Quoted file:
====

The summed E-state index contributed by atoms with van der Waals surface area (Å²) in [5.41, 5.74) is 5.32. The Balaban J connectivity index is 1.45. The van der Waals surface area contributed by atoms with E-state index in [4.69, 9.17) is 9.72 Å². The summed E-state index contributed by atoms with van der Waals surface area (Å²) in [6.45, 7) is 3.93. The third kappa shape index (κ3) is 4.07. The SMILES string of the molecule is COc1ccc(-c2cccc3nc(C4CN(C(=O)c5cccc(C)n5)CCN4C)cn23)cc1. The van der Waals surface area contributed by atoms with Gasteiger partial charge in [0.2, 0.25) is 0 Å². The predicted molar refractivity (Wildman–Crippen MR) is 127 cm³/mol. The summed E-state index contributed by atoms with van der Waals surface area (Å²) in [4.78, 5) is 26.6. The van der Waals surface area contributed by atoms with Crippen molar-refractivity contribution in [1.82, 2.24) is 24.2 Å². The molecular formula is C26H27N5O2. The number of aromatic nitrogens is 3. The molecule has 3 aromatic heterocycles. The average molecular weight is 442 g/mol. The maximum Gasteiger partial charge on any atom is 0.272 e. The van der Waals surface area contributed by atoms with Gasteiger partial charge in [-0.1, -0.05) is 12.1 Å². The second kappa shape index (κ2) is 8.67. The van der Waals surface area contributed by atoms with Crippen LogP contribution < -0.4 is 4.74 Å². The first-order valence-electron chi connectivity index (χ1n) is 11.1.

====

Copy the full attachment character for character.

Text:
The summed E-state index contributed by atoms with van der Waals surface area (Å²) in [5.41, 5.74) is 5.32. The Balaban J connectivity index is 1.45. The van der Waals surface area contributed by atoms with E-state index in [4.69, 9.17) is 9.72 Å². The summed E-state index contributed by atoms with van der Waals surface area (Å²) in [6.45, 7) is 3.93. The third kappa shape index (κ3) is 4.07. The SMILES string of the molecule is COc1ccc(-c2cccc3nc(C4CN(C(=O)c5cccc(C)n5)CCN4C)cn23)cc1. The van der Waals surface area contributed by atoms with Gasteiger partial charge in [0.2, 0.25) is 0 Å². The predicted molar refractivity (Wildman–Crippen MR) is 127 cm³/mol. The summed E-state index contributed by atoms with van der Waals surface area (Å²) in [4.78, 5) is 26.6. The van der Waals surface area contributed by atoms with Crippen molar-refractivity contribution in [1.82, 2.24) is 24.2 Å². The molecular formula is C26H27N5O2. The number of aromatic nitrogens is 3. The molecule has 3 aromatic heterocycles. The average molecular weight is 442 g/mol. The maximum Gasteiger partial charge on any atom is 0.272 e. The van der Waals surface area contributed by atoms with Gasteiger partial charge in [-0.1, -0.05) is 12.1 Å². The second kappa shape index (κ2) is 8.67. The van der Waals surface area contributed by atoms with Crippen LogP contribution < -0.4 is 4.74 Å². The first-order valence-electron chi connectivity index (χ1n) is 11.1.